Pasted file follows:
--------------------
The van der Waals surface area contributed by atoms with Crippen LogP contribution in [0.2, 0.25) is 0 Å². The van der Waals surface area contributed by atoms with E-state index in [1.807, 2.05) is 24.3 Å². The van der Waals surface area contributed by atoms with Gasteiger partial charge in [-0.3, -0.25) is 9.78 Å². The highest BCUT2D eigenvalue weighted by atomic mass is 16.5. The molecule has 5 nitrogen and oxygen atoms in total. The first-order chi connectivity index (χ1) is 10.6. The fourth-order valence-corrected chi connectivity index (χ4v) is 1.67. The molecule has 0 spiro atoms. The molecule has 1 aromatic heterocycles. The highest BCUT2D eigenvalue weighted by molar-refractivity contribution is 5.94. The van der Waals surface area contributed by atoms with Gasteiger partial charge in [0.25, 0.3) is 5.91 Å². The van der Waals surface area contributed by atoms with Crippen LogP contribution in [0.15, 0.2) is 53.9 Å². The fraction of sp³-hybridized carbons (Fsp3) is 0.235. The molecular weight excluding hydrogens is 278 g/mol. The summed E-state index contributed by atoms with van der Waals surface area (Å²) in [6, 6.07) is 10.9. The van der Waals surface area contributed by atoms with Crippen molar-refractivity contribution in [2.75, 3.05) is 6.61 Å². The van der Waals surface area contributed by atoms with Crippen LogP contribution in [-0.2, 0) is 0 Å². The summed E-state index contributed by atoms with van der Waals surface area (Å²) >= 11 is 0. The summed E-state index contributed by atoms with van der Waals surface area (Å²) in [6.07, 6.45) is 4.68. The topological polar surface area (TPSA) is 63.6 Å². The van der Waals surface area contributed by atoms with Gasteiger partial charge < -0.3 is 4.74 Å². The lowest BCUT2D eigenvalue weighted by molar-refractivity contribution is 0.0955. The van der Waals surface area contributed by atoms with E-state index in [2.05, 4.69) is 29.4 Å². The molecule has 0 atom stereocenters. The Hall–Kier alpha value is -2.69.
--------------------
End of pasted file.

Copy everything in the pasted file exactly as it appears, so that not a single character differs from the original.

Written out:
The van der Waals surface area contributed by atoms with Crippen LogP contribution in [0.2, 0.25) is 0 Å². The van der Waals surface area contributed by atoms with E-state index in [1.807, 2.05) is 24.3 Å². The van der Waals surface area contributed by atoms with Gasteiger partial charge in [-0.3, -0.25) is 9.78 Å². The highest BCUT2D eigenvalue weighted by atomic mass is 16.5. The molecule has 5 nitrogen and oxygen atoms in total. The first-order chi connectivity index (χ1) is 10.6. The fourth-order valence-corrected chi connectivity index (χ4v) is 1.67. The molecule has 0 spiro atoms. The molecule has 1 aromatic heterocycles. The highest BCUT2D eigenvalue weighted by molar-refractivity contribution is 5.94. The van der Waals surface area contributed by atoms with Gasteiger partial charge in [0.25, 0.3) is 5.91 Å². The van der Waals surface area contributed by atoms with Crippen LogP contribution in [0.15, 0.2) is 53.9 Å². The fraction of sp³-hybridized carbons (Fsp3) is 0.235. The molecular weight excluding hydrogens is 278 g/mol. The summed E-state index contributed by atoms with van der Waals surface area (Å²) in [6, 6.07) is 10.9. The van der Waals surface area contributed by atoms with Crippen molar-refractivity contribution in [2.75, 3.05) is 6.61 Å². The van der Waals surface area contributed by atoms with Crippen LogP contribution in [-0.2, 0) is 0 Å². The summed E-state index contributed by atoms with van der Waals surface area (Å²) >= 11 is 0. The summed E-state index contributed by atoms with van der Waals surface area (Å²) in [6.07, 6.45) is 4.68. The topological polar surface area (TPSA) is 63.6 Å². The van der Waals surface area contributed by atoms with Gasteiger partial charge < -0.3 is 4.74 Å². The lowest BCUT2D eigenvalue weighted by molar-refractivity contribution is 0.0955. The van der Waals surface area contributed by atoms with E-state index in [2.05, 4.69) is 29.4 Å². The molecule has 0 atom stereocenters. The Hall–Kier alpha value is -2.69.